Demand for certification options has grown, and the potential diplomate pool for initial and ongoing continuous certification is larger due to the single GME accreditation system. Offering two paths to certification is an opportunity to reach a broader market of DOs and to provide a certification choice for MDs as well, especially those trained in osteopathically recognized programs, Dr. Mayo said."

AKA

"We are very scared by the number of doctors (and their money) jumping ship for the ABMS. So we are now adapting."
 
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CLE216

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I personally think if you go to an MD school, you should get an MD. If you go to a DO school, I think they should grant a "MD-DO" degree indicating that we learn the same stuff as MDs but also have the additional DO OMM stuff. Is it really necessary? Probably not.
 

Ho0v-man

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I hate my school, the AOA, and COCA. But you ain’t takin my DO degree away from me. I worked too damn hard for it.
 
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Solodyn

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Honestly surprised no one has brought this up yet, so before this discussion REALLY devolves

I did bring it up, except no one cared...


I believe the MD DO merger will take place within 10 years. Everyone's saying that "old guards" will not allow that to happen. But the "old guards" are already gone. Any DO who is younger than 55 are the same crowd who advocate for the MDO at SDN 20 years ago. This age group probably makes up up to 75% of DOs. AOA with its shrinking membership will not be able to stop the merger if LCME proposes it..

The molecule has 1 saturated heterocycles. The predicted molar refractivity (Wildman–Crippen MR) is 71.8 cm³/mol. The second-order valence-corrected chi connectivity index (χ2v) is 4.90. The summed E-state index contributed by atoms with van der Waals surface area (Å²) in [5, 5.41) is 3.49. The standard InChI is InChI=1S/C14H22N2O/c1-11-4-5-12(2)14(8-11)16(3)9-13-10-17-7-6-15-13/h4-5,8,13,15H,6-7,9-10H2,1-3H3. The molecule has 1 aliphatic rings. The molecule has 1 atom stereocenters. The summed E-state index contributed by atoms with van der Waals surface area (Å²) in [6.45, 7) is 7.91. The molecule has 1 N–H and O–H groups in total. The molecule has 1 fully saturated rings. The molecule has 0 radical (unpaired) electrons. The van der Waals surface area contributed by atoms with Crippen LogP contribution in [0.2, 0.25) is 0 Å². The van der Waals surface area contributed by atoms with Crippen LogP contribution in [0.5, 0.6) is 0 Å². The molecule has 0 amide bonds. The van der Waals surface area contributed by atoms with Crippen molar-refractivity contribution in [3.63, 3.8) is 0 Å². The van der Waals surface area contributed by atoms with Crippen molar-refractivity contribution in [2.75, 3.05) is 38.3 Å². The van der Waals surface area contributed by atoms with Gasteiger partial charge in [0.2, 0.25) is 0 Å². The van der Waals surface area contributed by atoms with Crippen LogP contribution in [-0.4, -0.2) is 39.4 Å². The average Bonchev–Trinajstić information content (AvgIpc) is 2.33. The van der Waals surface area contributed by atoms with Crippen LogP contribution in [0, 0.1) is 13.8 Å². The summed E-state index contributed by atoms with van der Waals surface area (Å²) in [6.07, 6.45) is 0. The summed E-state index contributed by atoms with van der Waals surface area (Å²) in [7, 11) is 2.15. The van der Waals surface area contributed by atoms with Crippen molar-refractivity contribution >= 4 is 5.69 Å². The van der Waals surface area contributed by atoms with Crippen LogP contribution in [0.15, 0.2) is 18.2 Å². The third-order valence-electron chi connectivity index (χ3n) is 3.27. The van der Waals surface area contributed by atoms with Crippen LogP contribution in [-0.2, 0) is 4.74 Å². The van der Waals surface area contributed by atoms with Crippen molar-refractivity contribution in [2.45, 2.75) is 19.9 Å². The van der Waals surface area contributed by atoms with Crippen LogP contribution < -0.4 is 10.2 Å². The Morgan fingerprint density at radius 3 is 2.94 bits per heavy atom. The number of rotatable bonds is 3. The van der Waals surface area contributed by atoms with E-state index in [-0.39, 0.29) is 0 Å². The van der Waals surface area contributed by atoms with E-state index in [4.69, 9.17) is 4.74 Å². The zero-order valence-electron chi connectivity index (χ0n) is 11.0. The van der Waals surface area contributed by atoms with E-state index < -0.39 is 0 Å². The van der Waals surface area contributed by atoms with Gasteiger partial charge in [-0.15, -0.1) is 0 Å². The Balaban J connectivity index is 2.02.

During the ACGME-AOA Merger, the AOA president at the time travel to all the major state societies and address the Boards of Trustees on why the merger is good for the profession. That is not what an AT Still disciple would do. There is no hard core loyalists left in the AOA; they already retired.
 
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DrStephenStrange

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I hate my school, the AOA, and COCA. But you ain’t takin my DO degree away from me. I worked too damn hard for it.
Same, but I haven't gotten to the point of hating my school yet. I actually love it here, admin actually listen to students and makes good changes. Hopefully that doesn't change in the future.
 
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DrStephenStrange

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I did bring it up, except no one cared...


I believe the MD DO merger will take place within 10 years. Everyone's saying that "old guards" will not allow that to happen. But the "old guards" are already gone. Any DO who is younger than 55 are the same crowd who advocate for the MDO at SDN 20 years ago. This age group probably makes up up to 75% of DOs. AOA with its shrinking membership will not be able to stop the merger if LCME proposes it..

During the ACGME-AOA Merger, the AOA president at the time travel to all the major state societies and address the Boards of Trustees on why the merger is good for the profession. That is not what an AT Still disciple would do. There is no hard core loyalists left in the AOA; they already retired.
But the AOA is part of the ACGME voting board now. They still have some power. I don't think MD and DO will merge. LCME doesn't care and doesn't want anything to do with DO schools.
 
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Neopolymath

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Honestly surprised no one has brought this up yet, so before this discussion REALLY devolves, here's some food for everyone's thoughts:


AOA STAFF: "In the near future, candidates will be given the choice of two initial certification options: To become board certified in the osteopathic practice of their specialty or to become board certified in their specialty only, taking an exam that embraces osteopathic medicine’s unique holistic thinking but doesn’t require expert-level skills in the principles and practices of osteopathic medicine.
...
Demand for certification options has grown, and the potential diplomate pool for initial and ongoing continuous certification is larger due to the single GME accreditation system. Offering two paths to certification is an opportunity to reach a broader market of DOs and to provide a certification choice for MDs as well, especially those trained in osteopathically recognized programs, Dr. Mayo said."